RALEIGH, NC (WBTV) - Communications staff in Governor Pat McCrory's Office made changes to a letter sent in 2015 warning homeowners with drinking water wells near Duke Energy coal ash facilities not to drink their water, according to testimony given by the communications director for the North Carolina Department of Health and Human Services.
The revelation came as part of a deposition given by Kendra Gerlach, the DHHS Communications Director, as part of an ongoing legal battle over coal ash facilities.
At issue in Gerlach's deposition was the process behind the decision to send a series of letters to residents who use water wells near coal ash facilities.
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The first letter, commonly referred to as the 'Do Not Drink' letter was sent in June 2015. It advised residents to not drink their water because it could pose an increased safety risk due to elevated levels of a chemical known as hexavalent chromium, the toxic substance at the center of the popular Erin Brockovich movie.
Regulators at DHHS and the North Carolina Department of Environment and Natural Resources - which has since been renamed the Department of Environmental Quality - jointly developed the criteria used to issue the original 2015 letters.
Less than a year later, in April 2016, regulators sent a second letter reversing the order and telling residents it was OK to drink their water.
Questions continue over meeting with McCrory staffer
A bulk of Gerlach's testimony focused on a meeting she attended on April 2, 2015 with Josh Ellis, McCrory's Communications Director and, eventually, Dr. Ken Rudo, a state toxicologist at DHHS.
Rudo has testified that he was summoned to the meeting at the Governor's office on his way home to start vacation. He has also said McCrory participated in the meeting by phone.
Both Ellis and McCrory's Chief of Staff, Thomas Stith, dispute Rudo's characterization of the meeting. Stith released a written statement and called a late night press conference in August in which he accused Rudo of lying under oath.
Rudo pushed back on that accusation in a second deposition given in August, that was also made public on Thursday.
"I think I've been treated by McCrory and his folks that work under him in a very mean, nasty, heartless, soulless way," Rudo said. "They chose not to talk to me. They chose to come after me – little old me just by myself."
In her deposition, Gerlach testified that she initiated the meeting with Ellis to review a draft of the 'Do Not Drink' letter that staff at DHHS hoped was close to final. Gerlach testified that Rudo eventually came to the meeting—it remains whether he was asked, director or volunteers to come depending on whose testimony you read—to answer technical scientific questions involved in issuing the letter.
In his deposition, Ellis testified that he reviewed the letters as McCrory's Communications Director to help craft a final version based upon what regulators at DHHS and DENR proposed.
Ellis said he did not make any changes to the substance of the 'Do Not Drink' letters.
Gerlach's testimony points to changes from McCrory's office
A point of debate amongst regulators within DENR and DHHS was whether to include language in the 'Do Not Drink' letters advising well owners that their water still met federal safe drinking water standards, despite exceeding a stricter health standard set using guidance from a recently-passed state law.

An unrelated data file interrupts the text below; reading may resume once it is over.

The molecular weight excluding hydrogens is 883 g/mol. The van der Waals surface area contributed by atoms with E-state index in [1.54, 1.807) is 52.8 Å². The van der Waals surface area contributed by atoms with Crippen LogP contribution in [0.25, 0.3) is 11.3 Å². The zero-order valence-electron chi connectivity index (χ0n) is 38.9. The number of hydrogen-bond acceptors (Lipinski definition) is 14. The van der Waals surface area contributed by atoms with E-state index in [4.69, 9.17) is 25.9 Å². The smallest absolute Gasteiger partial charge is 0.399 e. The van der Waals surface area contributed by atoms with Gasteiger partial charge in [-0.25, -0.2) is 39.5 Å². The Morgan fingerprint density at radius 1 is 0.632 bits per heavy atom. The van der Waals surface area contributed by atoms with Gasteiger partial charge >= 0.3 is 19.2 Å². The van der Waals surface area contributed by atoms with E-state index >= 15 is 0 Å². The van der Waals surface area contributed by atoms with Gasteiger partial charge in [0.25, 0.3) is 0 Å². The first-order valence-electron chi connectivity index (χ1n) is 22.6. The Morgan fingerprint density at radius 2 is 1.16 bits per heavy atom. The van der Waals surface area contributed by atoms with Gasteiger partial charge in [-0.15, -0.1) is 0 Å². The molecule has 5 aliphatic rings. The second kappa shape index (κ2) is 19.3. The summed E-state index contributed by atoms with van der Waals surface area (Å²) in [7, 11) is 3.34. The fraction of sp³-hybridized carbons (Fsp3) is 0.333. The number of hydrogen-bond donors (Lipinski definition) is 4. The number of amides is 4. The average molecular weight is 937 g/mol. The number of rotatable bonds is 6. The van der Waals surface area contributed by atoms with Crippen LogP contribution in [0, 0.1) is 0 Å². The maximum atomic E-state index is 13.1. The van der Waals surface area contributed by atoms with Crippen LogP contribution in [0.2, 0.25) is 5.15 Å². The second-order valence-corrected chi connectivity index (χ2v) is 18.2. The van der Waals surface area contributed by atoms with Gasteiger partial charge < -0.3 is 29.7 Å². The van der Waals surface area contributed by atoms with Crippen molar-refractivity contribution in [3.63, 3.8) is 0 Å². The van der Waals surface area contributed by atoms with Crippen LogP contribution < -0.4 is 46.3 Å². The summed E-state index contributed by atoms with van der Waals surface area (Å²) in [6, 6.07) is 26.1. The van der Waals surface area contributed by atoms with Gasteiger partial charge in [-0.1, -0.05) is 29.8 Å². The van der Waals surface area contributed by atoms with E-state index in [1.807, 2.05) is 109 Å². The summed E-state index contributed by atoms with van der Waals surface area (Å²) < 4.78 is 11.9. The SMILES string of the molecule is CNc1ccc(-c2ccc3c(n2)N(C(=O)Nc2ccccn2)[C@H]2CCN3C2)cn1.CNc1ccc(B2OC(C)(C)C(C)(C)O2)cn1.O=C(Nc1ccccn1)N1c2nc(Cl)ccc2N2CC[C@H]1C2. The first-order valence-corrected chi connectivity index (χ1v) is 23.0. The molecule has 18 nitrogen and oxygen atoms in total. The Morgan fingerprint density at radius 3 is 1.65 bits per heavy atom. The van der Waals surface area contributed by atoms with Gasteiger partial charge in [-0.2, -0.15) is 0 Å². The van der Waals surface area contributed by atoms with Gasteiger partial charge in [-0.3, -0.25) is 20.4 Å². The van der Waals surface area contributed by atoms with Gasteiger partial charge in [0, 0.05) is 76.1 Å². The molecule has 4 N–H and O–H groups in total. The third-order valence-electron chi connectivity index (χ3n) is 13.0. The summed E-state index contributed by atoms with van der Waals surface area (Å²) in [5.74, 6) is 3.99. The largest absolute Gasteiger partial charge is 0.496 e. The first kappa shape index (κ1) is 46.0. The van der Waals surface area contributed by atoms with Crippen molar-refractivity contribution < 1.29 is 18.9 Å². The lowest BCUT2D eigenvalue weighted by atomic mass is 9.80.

Documents provided by DHHS in response to the release of Gerlach's deposition show regulators—from DENR Assistant Secretary Tom Reeder to Rudo at DHHS and various levels of supervisors in between—went back and forth on how to include that disclaimer and other language.
The final version of the 'Do Not Drink' letter that was sent to well owners included the following sentence:
"While this recommendation represents the maximum in health protection, your well would still meet all the criteria of the federal Safe Drinking Water Act for public drinking water sources."
A similar version of that sentence was also included in an earlier draft of the letter but later removed.
In her deposition, Gerlach said the sentence was added back to the letter by DHHS after being instructed to do so by the Governor's Office.
"I received a fax with a sentence to be included," Gerlach testified. "It came from the Capitol building."
The Governor's Office is located in the Capitol building.
Gerlach said testified that she did not know who, specifically, sent the fax but that it came from staff in McCrory's communications office.
In her deposition, Gerlach testified that she retained a copy of the fax transmission in her files but a spokeswoman for DHHS did not provide a copy of the fax along with the other email documents Thursday night.
Regulators met with Duke Energy
Gerlach also testified that regulators from DHHS held at least one telephone conference with staff from Duke Energy to discuss coal ash.
According to Gerlach's deposition testimony, staff from Duke held a telephone conference with scientists and regulators at DHHS sometime before the second 'OK to Drink' letters were sent to well owners in 2016. During her testimony, Gerlach could not remember if the call had happened before the 'Do Not Drink' letters were sent.
Gerlach also testified that she did not remember what was discussed on the call and did not take notes.
A spokeswoman for Duke Energy did not dispute the notion that a call took place and said company officials were working to understand the new regulations being promulgated by DHHS and DENR related to coal ash.
"We were asking the state the same questions residents were," Duke spokeswoman Paige Sheehan said Thursday night. "We were trying to understand why we were different than anyone else in the nation. Trying to understand how they arrived at this standard."